Fatal Encounters has a straightforward goal. To create a comprehensive and searchable database of all people killed during interactions with the police.

The gun violence archive is a complete archive of all violence that involved guns in the United States.

The Reddit Bureau of Investigation is another type of source. Instead of an archive or database for particular information, people in this subreddit can ask for anything and see what the community has to offer. The requests vary from geolocating images to asking for advice on dog’s strange behavior. What connects them all is that they are real-life problems. Solving them through the public’s knowledge is the reason for this subreddit to exist.

 

 

 

If you think we've left out other important causes or OSINT investigation examples worth sharing, don't hesitate to contact us at [email protected] 

 

We are also proud to announce that our solution to online research, the Digital Investigative Board, is now available for purchase. Click hereto see how it might aid your research process. 

Sours: https://blog.reknowledge.tech/blog/examples-of-osint-for-good
  1. 22re coolant hose
  2. Lee industries chaise
  3. Ancient lettering font

This is part 2 of our series of articles on OSINT. Find all articles here.

OSINT is the practice of gathering intelligence from publicly available sources to support intelligence needs. In the cybersecurity arena, OSINT is used widely to discover vulnerabilities in IT systems and is commonly named Technical Footprinting. Footprinting is the first task conducted by hackers – both black and white hat hackers – before attacking computer systems. Gathering technical information about the target computer network is the first phase in any penetration testing methodology.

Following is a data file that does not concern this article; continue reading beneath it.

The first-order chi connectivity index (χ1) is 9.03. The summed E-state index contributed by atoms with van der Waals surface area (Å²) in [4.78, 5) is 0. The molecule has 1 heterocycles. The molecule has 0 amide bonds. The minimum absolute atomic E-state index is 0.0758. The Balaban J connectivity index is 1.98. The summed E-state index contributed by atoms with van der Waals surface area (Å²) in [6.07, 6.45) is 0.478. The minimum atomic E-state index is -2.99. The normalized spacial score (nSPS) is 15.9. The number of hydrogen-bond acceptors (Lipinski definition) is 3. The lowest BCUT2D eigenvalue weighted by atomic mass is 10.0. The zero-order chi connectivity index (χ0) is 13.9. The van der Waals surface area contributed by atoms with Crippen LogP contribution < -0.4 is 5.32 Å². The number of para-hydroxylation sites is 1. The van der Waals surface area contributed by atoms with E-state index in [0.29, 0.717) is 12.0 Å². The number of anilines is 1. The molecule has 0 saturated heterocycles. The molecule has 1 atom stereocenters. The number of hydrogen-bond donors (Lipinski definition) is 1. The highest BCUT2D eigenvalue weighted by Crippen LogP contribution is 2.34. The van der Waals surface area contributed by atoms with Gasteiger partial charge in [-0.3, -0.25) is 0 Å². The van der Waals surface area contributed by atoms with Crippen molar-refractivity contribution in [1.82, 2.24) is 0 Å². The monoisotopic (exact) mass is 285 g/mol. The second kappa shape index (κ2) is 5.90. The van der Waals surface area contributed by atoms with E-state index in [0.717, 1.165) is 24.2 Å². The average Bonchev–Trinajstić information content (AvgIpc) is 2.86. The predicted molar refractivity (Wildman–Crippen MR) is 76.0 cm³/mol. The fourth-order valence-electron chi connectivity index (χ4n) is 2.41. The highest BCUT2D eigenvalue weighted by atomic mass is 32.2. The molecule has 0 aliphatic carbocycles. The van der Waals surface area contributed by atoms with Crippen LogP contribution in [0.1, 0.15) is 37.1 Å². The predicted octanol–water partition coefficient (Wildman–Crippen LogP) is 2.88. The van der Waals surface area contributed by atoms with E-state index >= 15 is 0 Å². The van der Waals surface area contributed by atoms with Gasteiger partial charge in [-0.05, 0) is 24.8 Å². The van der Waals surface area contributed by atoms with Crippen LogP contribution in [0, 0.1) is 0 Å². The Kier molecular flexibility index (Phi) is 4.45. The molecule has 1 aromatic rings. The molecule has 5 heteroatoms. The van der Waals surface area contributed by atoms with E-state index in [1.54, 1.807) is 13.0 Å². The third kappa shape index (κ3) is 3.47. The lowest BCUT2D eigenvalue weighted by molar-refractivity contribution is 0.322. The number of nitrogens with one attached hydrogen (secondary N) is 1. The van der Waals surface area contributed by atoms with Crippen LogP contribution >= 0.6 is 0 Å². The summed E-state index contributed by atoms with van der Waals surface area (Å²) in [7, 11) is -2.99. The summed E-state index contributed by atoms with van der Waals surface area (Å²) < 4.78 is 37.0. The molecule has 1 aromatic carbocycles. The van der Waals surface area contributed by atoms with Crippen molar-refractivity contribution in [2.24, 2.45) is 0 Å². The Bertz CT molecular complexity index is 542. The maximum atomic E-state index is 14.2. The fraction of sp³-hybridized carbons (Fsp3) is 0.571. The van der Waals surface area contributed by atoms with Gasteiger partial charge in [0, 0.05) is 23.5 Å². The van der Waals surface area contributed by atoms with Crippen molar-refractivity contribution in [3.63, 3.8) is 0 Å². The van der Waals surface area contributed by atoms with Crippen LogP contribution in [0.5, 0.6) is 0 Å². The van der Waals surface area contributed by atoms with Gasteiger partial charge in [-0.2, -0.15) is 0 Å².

In this article, I will demonstrate how various OSINT techniques can be exploited to gain useful intelligence from public sources about target computerized systems.

Technical Investigation of Target website

By knowing the type of programming language, web frameworks, content management system (CMS) used to create the target website, we can search for vulnerabilities that target these components (especially zero-day vulnerabilities) and then work to exploit any of these vulnerabilities instantly, once discovered.

There are different online services to examine the type of technology used to build websites. To use such service, all you need to do is to supply a target domain name, to have a full list of technical specifications and online libraries/programming languages used to build a subject website. These services also reveal the hosting provider of the target website, SSL certificate register name in addition to email system type. The following are some popular services to use:

  1. https://builtwith.com
  2. https://www.wappalyzer.com

In the following screen capture, I use builtwith service to investigate the technical specifications of a target website. This reveals different technical information (see Figure 1) and opens the door to more examination for each technology used to build the subject website. Now, I need to check the list of technical specifications to see if there is unpatched operating systems or outdated content management system with known vulnerabilities that I can exploit to gain entrance to target system.    

For example, large numbers of ASP.net websites, use Telerik Controls (https://www.telerik.com) to enrich their design. To find security vulnerabilities associated with Telerik Controls, you can go to https://www.cvedetails.com and search for Telerik security vulnerabilities (see Figure 2).

There are many websites that list security vulnerabilities of operating systems, software and other web applications. The following are the most popular one that we can use to search for common security vulnerabilities and exposures:

  1. https://vulmon.com
  2. https://sploitus.com
  3. https://www.saucs.com
  4. https://www.shodan.io

Analytics and Tracking